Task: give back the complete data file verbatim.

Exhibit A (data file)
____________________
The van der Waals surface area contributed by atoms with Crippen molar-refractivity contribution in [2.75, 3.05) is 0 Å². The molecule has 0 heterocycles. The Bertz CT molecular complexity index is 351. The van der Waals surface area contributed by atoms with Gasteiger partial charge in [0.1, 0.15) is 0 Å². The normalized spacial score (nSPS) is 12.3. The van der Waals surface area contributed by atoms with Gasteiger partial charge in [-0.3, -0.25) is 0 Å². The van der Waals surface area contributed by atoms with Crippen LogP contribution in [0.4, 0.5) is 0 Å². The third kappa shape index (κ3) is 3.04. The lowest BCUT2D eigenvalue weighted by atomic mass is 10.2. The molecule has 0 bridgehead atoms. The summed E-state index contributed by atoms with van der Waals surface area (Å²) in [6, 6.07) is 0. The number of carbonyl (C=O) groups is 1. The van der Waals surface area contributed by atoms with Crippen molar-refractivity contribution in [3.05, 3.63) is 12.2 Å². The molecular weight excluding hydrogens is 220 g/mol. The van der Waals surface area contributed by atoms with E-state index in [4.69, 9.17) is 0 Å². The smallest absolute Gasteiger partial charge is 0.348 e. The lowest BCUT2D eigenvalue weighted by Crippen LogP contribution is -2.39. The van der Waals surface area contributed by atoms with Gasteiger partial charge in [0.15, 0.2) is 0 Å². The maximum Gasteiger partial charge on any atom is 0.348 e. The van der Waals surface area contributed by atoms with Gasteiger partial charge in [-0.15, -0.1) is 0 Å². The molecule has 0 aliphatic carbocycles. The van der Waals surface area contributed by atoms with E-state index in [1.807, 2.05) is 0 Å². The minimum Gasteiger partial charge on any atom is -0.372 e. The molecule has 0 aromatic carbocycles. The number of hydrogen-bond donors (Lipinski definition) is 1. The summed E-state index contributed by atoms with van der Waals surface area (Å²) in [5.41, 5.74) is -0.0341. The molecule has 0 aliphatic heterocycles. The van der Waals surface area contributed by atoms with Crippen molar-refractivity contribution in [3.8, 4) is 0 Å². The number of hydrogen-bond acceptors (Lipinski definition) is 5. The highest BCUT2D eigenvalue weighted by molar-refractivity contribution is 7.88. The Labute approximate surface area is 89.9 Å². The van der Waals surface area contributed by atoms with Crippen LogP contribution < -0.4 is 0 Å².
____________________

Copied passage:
The van der Waals surface area contributed by atoms with Crippen molar-refractivity contribution in [2.75, 3.05) is 0 Å². The molecule has 0 heterocycles. The Bertz CT molecular complexity index is 351. The van der Waals surface area contributed by atoms with Gasteiger partial charge in [0.1, 0.15) is 0 Å². The normalized spacial score (nSPS) is 12.3. The van der Waals surface area contributed by atoms with Gasteiger partial charge in [-0.3, -0.25) is 0 Å². The van der Waals surface area contributed by atoms with Crippen LogP contribution in [0.4, 0.5) is 0 Å². The third kappa shape index (κ3) is 3.04. The lowest BCUT2D eigenvalue weighted by atomic mass is 10.2. The molecule has 0 bridgehead atoms. The summed E-state index contributed by atoms with van der Waals surface area (Å²) in [6, 6.07) is 0. The number of carbonyl (C=O) groups is 1. The van der Waals surface area contributed by atoms with Crippen molar-refractivity contribution in [3.05, 3.63) is 12.2 Å². The molecular weight excluding hydrogens is 220 g/mol. The van der Waals surface area contributed by atoms with E-state index in [4.69, 9.17) is 0 Å². The smallest absolute Gasteiger partial charge is 0.348 e. The lowest BCUT2D eigenvalue weighted by Crippen LogP contribution is -2.39. The van der Waals surface area contributed by atoms with Gasteiger partial charge in [0.15, 0.2) is 0 Å². The maximum Gasteiger partial charge on any atom is 0.348 e. The van der Waals surface area contributed by atoms with Gasteiger partial charge in [-0.15, -0.1) is 0 Å². The molecule has 0 aliphatic carbocycles. The van der Waals surface area contributed by atoms with E-state index in [1.807, 2.05) is 0 Å². The minimum Gasteiger partial charge on any atom is -0.372 e. The molecule has 0 aromatic carbocycles. The number of hydrogen-bond donors (Lipinski definition) is 1. The summed E-state index contributed by atoms with van der Waals surface area (Å²) in [5.41, 5.74) is -0.0341. The molecule has 0 aliphatic heterocycles. The van der Waals surface area contributed by atoms with Crippen molar-refractivity contribution in [3.8, 4) is 0 Å². The number of hydrogen-bond acceptors (Lipinski definition) is 5. The highest BCUT2D eigenvalue weighted by molar-refractivity contribution is 7.88. The Labute approximate surface area is 89.9 Å². The van der Waals surface area contributed by atoms with Crippen LogP contribution < -0.4 is 0 Å².